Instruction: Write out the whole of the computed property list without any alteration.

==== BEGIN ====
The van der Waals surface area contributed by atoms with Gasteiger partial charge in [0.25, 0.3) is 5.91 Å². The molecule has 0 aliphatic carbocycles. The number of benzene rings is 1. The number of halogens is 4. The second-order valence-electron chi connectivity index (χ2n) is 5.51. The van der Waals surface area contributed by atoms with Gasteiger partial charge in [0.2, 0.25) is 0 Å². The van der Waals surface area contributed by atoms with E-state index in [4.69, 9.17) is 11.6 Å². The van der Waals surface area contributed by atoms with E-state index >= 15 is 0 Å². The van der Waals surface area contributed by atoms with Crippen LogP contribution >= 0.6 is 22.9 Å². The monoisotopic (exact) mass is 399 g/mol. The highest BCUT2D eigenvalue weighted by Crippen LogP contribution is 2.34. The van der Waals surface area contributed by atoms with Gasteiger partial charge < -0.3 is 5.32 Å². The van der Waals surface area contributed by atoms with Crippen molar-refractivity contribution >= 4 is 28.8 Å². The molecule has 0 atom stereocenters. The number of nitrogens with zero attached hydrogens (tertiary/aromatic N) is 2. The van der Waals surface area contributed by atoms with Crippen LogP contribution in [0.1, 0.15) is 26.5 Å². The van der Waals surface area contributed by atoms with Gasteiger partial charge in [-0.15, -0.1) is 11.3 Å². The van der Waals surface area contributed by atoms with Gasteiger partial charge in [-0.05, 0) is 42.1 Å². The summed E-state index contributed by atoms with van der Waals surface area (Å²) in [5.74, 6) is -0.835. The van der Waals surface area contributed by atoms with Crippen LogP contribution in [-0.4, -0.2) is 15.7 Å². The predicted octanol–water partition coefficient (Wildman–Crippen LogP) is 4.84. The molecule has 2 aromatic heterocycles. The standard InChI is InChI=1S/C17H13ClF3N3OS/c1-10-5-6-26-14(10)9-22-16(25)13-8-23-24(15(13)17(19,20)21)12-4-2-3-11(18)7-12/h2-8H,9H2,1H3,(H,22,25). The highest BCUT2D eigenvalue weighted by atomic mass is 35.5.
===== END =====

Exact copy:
The van der Waals surface area contributed by atoms with Gasteiger partial charge in [0.25, 0.3) is 5.91 Å². The molecule has 0 aliphatic carbocycles. The number of benzene rings is 1. The number of halogens is 4. The second-order valence-electron chi connectivity index (χ2n) is 5.51. The van der Waals surface area contributed by atoms with Gasteiger partial charge in [0.2, 0.25) is 0 Å². The van der Waals surface area contributed by atoms with E-state index in [4.69, 9.17) is 11.6 Å². The van der Waals surface area contributed by atoms with E-state index >= 15 is 0 Å². The van der Waals surface area contributed by atoms with Crippen LogP contribution >= 0.6 is 22.9 Å². The monoisotopic (exact) mass is 399 g/mol. The highest BCUT2D eigenvalue weighted by Crippen LogP contribution is 2.34. The van der Waals surface area contributed by atoms with Gasteiger partial charge < -0.3 is 5.32 Å². The van der Waals surface area contributed by atoms with Crippen molar-refractivity contribution >= 4 is 28.8 Å². The molecule has 0 atom stereocenters. The number of nitrogens with zero attached hydrogens (tertiary/aromatic N) is 2. The van der Waals surface area contributed by atoms with Crippen LogP contribution in [0.1, 0.15) is 26.5 Å². The van der Waals surface area contributed by atoms with Gasteiger partial charge in [-0.15, -0.1) is 11.3 Å². The van der Waals surface area contributed by atoms with Gasteiger partial charge in [-0.05, 0) is 42.1 Å². The summed E-state index contributed by atoms with van der Waals surface area (Å²) in [5.74, 6) is -0.835. The van der Waals surface area contributed by atoms with Crippen LogP contribution in [-0.4, -0.2) is 15.7 Å². The predicted octanol–water partition coefficient (Wildman–Crippen LogP) is 4.84. The molecule has 2 aromatic heterocycles. The standard InChI is InChI=1S/C17H13ClF3N3OS/c1-10-5-6-26-14(10)9-22-16(25)13-8-23-24(15(13)17(19,20)21)12-4-2-3-11(18)7-12/h2-8H,9H2,1H3,(H,22,25). The highest BCUT2D eigenvalue weighted by atomic mass is 35.5.